ICE arrests of undocumented immigrants without criminal records up more than 150 percent, U.S. officials say

Dylan Stableford
Senior Editor
ICE arrests of undocumented immigrants are up nearly 40 percent this year. (Photo: U.S. Immigration and Customs Enforcement agency handout)

In the 100 days since President Trump signed an executive order outlining U.S. immigration enforcement priorities, Immigration and Customs Enforcement agents arrested nearly 40 percent more undocumented immigrants than during the same period a year ago — whether or not they had criminal records, immigration officials said Wednesday.

According to ICE data, deportation officers arrested 41,318 individuals on civil immigration charges between Jan. 22 and April 29, or 37.6 percent more than the 30,028 arrests made Jan. 24, 2016, and April 30, 2016 — an average of more than 400 per day.

But while the Trump administration initially said it would focus on undocumented immigrants with criminal records, the figures released Wednesday show that the arrests of those without criminal records have more than doubled this year. Between Jan. 22 and April 29, ICE arrested 10,845 undocumented immigrants without criminal records, compared to 4,242 during the same time period last year — a jump of more than 150 percent.

“ICE agents and officers have been given clear direction to focus on threats to public safety and national security, which has resulted in a substantial increase in the arrest of convicted criminal aliens,” ICE Acting Director Thomas Homan said in a statement accompanying the report. “However, when we encounter others who are in the country unlawfully, we will execute our sworn duty and enforce the law.”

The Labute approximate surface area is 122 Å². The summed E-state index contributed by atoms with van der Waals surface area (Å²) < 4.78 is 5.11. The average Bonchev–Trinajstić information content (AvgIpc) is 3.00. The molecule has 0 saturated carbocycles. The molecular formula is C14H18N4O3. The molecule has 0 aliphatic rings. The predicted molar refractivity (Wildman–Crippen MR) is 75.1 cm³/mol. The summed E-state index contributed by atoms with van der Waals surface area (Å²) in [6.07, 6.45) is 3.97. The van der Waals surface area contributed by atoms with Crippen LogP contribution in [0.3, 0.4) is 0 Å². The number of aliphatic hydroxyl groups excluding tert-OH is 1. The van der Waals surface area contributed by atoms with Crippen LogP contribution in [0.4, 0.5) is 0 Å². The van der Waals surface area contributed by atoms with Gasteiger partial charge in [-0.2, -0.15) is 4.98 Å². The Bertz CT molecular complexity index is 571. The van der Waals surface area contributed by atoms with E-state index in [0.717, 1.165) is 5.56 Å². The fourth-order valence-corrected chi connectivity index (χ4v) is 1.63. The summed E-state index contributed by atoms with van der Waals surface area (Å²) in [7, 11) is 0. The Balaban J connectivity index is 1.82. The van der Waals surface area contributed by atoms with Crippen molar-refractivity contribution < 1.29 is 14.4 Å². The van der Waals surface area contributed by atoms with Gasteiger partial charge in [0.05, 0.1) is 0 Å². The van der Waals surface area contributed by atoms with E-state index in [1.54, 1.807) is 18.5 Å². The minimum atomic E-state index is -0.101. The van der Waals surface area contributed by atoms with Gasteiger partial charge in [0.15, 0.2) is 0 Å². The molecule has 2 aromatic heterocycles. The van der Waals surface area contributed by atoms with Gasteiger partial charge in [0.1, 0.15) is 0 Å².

Homan said that nearly 75 percent of the undocumented immigrants arrested this year had a criminal records “ranging from homicide and assault to sexual abuse and drug-related charges.” In 2017, President Barack Obama’s final year in office, 92 percent of those arrested by ICE had criminal records.

“I get asked a lot why we arrest somebody that’s not a criminal,” Homan told USA Today. “Those who do enter the country illegally, they do violate the law — that is a criminal act.”

ICE arrests of undocumented immigrants are up nearly 40 percent this year. (Photo: U.S. Immigration and Customs Enforcement Agency)

In February, Trump came under fire following a wave of ICE raids that stoked fear and panic among those living in immigrant communities such as Austin and Los Angeles.

“The crackdown on illegal criminals is merely the keeping of my campaign promise,” Trump tweeted early Sunday. “Gang members, drug dealers & others are being removed!”

Amnesty International said the raids raised “grave human rights concerns,” and called for an immediate suspension of the executive order to “ensure that people’s human rights are protected.”

Trump said that the ICE raids were simply part of his campaign promise to crack down on “bad hombres.”


 

“The crackdown on illegal criminals is merely the keeping of my campaign promise,” Trump tweeted on Feb. 12. “Gang members, drug dealers & others are being removed!”

Meanwhile, the total number of ICE deportations — 56,315 — in the first 100 days since Trump’s executive order is actually down 12 percent over the same period in 2016.

Homan cited a backlog in immigration courts and a drop in the number of people caught crossing the southwest border as reasons for the drop in deportations.

But Homan vowed to carry out as many deportation orders as the agency can.

“ICE will take action to remove individuals subject to a final order by a federal immigration judge,” he said. “We are a nation of laws, and ignoring orders issued by federal judges undermines our constitutional government.”

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